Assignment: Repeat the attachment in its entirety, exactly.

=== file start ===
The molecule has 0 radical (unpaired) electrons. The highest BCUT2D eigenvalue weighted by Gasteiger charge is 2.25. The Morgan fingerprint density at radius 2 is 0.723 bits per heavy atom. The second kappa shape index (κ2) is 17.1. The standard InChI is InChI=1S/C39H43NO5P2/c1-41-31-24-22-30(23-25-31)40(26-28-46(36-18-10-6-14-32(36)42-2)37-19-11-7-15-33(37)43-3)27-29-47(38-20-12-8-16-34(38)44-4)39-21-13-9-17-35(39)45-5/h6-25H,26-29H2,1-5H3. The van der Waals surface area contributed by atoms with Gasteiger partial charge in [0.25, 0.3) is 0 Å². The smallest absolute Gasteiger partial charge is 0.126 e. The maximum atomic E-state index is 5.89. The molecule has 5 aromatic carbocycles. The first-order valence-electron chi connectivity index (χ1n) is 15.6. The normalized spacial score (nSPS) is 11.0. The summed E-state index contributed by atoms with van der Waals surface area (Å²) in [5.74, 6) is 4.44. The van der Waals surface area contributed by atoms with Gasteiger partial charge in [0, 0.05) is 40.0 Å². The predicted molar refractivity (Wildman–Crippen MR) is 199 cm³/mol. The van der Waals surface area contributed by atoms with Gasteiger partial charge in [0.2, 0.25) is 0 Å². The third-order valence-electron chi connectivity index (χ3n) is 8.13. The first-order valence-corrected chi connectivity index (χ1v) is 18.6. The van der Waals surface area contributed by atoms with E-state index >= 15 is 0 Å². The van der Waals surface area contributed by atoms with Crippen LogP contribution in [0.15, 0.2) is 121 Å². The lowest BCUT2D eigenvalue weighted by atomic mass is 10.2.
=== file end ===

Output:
The molecule has 0 radical (unpaired) electrons. The highest BCUT2D eigenvalue weighted by Gasteiger charge is 2.25. The Morgan fingerprint density at radius 2 is 0.723 bits per heavy atom. The second kappa shape index (κ2) is 17.1. The standard InChI is InChI=1S/C39H43NO5P2/c1-41-31-24-22-30(23-25-31)40(26-28-46(36-18-10-6-14-32(36)42-2)37-19-11-7-15-33(37)43-3)27-29-47(38-20-12-8-16-34(38)44-4)39-21-13-9-17-35(39)45-5/h6-25H,26-29H2,1-5H3. The van der Waals surface area contributed by atoms with Gasteiger partial charge in [0.25, 0.3) is 0 Å². The smallest absolute Gasteiger partial charge is 0.126 e. The maximum atomic E-state index is 5.89. The molecule has 5 aromatic carbocycles. The first-order valence-electron chi connectivity index (χ1n) is 15.6. The normalized spacial score (nSPS) is 11.0. The summed E-state index contributed by atoms with van der Waals surface area (Å²) in [5.74, 6) is 4.44. The van der Waals surface area contributed by atoms with Gasteiger partial charge in [0, 0.05) is 40.0 Å². The predicted molar refractivity (Wildman–Crippen MR) is 199 cm³/mol. The van der Waals surface area contributed by atoms with Gasteiger partial charge in [0.2, 0.25) is 0 Å². The third-order valence-electron chi connectivity index (χ3n) is 8.13. The first-order valence-corrected chi connectivity index (χ1v) is 18.6. The van der Waals surface area contributed by atoms with E-state index >= 15 is 0 Å². The van der Waals surface area contributed by atoms with Crippen LogP contribution in [0.15, 0.2) is 121 Å². The lowest BCUT2D eigenvalue weighted by atomic mass is 10.2.